When connected to a sas metadata Server, the main window of the sas olap cube studio displays cube information specific to that metadata server.
All cube administration tasks, such as creating and updating cubes, are initiated from this window.
The main window has six main visual components:
The toolbar and pull-down menus provide fast access to a set of selected commands. The icons available on the toolbar depend on which window is active from within the interface.
The Shortcut bar is populated with icons for each task an OLAP user would typically perform:
The navigation tree displays an organized list of the cubes, OLAP schemas, and tables registered in the selected SAS Metadata Repository.
The status bar is located at the bottom of the SAS OLAP Cube Studio application window. It displays short status messages for the application.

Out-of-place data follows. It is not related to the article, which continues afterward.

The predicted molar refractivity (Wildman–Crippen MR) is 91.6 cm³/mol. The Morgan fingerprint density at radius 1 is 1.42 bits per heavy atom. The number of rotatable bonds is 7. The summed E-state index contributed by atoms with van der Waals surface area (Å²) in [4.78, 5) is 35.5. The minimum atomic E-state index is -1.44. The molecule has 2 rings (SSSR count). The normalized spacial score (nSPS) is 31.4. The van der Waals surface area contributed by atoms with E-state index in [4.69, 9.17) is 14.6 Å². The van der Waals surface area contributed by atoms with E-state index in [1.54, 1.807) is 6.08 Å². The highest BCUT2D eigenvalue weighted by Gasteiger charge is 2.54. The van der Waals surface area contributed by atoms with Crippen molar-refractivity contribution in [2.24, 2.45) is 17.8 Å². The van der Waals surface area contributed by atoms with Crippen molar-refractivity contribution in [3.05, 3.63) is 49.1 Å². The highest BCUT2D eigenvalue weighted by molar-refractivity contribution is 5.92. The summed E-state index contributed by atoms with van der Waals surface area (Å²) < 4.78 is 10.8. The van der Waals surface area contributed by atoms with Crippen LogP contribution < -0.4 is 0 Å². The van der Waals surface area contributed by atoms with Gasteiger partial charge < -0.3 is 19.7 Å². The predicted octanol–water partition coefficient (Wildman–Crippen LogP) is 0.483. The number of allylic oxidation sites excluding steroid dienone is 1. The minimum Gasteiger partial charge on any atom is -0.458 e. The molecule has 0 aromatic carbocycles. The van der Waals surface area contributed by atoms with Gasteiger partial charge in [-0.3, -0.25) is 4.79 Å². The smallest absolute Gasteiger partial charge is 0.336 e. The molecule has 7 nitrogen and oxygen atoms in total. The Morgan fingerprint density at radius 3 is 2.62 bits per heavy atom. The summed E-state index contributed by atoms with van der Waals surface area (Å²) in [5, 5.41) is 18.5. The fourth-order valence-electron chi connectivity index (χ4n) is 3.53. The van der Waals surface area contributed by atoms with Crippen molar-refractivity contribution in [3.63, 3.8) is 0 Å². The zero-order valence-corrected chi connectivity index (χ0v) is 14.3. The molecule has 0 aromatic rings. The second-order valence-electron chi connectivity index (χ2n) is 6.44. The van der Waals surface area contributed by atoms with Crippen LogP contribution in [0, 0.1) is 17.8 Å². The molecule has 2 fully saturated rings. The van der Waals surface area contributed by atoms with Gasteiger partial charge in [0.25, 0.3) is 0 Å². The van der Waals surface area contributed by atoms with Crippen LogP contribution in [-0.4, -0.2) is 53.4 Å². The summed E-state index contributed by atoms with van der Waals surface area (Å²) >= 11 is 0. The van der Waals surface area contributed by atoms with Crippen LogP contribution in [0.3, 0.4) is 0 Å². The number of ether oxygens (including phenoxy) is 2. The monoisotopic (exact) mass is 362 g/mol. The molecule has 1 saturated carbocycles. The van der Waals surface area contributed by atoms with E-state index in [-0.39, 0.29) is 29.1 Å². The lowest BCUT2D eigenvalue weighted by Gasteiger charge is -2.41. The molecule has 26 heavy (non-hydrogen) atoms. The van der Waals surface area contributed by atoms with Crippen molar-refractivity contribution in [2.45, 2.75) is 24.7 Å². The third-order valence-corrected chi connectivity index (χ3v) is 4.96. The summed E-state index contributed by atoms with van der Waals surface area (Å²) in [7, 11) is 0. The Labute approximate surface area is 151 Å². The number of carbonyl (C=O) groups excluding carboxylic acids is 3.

The Messages window displays application messages such as:
Application Server Error: Attempted connection to Application Server failed. Verify that the server is running.
To resize the Messages window, use your mouse to drag the top edge of the window up or down. When you close the window, your resized setting is saved.
To toggle the display of the Messages window, select
View Ð Message Window.
CAUTION: Other SAS OLAP Cube Studio elements, such as the Properties dialog box and the SAS Log window, are displayed in the same area as the Messages window. For this reason, when resizing the Messages window, make sure that you leave enough room for SAS OLAP Cube Studio to display those other elements.
The Cube Designer wizard is used to